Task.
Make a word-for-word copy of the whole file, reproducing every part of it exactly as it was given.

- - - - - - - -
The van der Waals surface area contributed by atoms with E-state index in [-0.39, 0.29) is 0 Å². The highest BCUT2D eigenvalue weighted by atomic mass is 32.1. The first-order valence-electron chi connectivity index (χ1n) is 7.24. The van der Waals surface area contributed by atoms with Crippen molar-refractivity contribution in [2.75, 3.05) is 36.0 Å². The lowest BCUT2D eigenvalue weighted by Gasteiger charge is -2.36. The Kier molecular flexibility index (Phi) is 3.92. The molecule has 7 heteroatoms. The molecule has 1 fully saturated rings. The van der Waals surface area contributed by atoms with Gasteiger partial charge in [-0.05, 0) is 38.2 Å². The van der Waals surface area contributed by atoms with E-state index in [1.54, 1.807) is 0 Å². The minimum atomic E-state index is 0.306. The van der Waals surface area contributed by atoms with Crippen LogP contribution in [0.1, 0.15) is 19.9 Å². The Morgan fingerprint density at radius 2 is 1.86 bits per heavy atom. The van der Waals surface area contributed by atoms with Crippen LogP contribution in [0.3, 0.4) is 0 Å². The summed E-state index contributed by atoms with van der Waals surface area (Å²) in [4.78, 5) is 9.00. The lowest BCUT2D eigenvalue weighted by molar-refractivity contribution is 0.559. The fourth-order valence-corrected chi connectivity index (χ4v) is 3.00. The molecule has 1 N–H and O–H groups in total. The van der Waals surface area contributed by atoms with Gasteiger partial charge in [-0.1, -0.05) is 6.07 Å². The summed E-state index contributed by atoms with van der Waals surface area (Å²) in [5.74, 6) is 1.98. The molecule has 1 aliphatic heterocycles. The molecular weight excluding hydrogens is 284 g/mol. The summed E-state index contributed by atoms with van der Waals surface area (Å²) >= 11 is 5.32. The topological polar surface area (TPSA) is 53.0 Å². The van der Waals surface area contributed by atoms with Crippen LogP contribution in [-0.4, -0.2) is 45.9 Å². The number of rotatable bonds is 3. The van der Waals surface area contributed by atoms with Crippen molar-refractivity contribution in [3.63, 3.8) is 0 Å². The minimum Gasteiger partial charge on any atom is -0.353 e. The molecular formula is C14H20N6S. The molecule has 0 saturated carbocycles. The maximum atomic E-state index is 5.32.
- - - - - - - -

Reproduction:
The van der Waals surface area contributed by atoms with E-state index in [-0.39, 0.29) is 0 Å². The highest BCUT2D eigenvalue weighted by atomic mass is 32.1. The first-order valence-electron chi connectivity index (χ1n) is 7.24. The van der Waals surface area contributed by atoms with Crippen molar-refractivity contribution in [2.75, 3.05) is 36.0 Å². The lowest BCUT2D eigenvalue weighted by Gasteiger charge is -2.36. The Kier molecular flexibility index (Phi) is 3.92. The molecule has 7 heteroatoms. The molecule has 1 fully saturated rings. The van der Waals surface area contributed by atoms with Gasteiger partial charge in [-0.05, 0) is 38.2 Å². The van der Waals surface area contributed by atoms with E-state index in [1.54, 1.807) is 0 Å². The minimum atomic E-state index is 0.306. The van der Waals surface area contributed by atoms with Crippen LogP contribution in [0.1, 0.15) is 19.9 Å². The Morgan fingerprint density at radius 2 is 1.86 bits per heavy atom. The van der Waals surface area contributed by atoms with Crippen LogP contribution in [0.3, 0.4) is 0 Å². The summed E-state index contributed by atoms with van der Waals surface area (Å²) in [4.78, 5) is 9.00. The lowest BCUT2D eigenvalue weighted by molar-refractivity contribution is 0.559. The fourth-order valence-corrected chi connectivity index (χ4v) is 3.00. The molecule has 1 N–H and O–H groups in total. The van der Waals surface area contributed by atoms with Gasteiger partial charge in [-0.1, -0.05) is 6.07 Å². The summed E-state index contributed by atoms with van der Waals surface area (Å²) in [5.74, 6) is 1.98. The molecule has 1 aliphatic heterocycles. The molecular weight excluding hydrogens is 284 g/mol. The summed E-state index contributed by atoms with van der Waals surface area (Å²) >= 11 is 5.32. The topological polar surface area (TPSA) is 53.0 Å². The van der Waals surface area contributed by atoms with Crippen LogP contribution in [-0.4, -0.2) is 45.9 Å². The number of rotatable bonds is 3. The van der Waals surface area contributed by atoms with Crippen molar-refractivity contribution in [3.63, 3.8) is 0 Å². The minimum Gasteiger partial charge on any atom is -0.353 e. The molecular formula is C14H20N6S. The molecule has 0 saturated carbocycles. The maximum atomic E-state index is 5.32.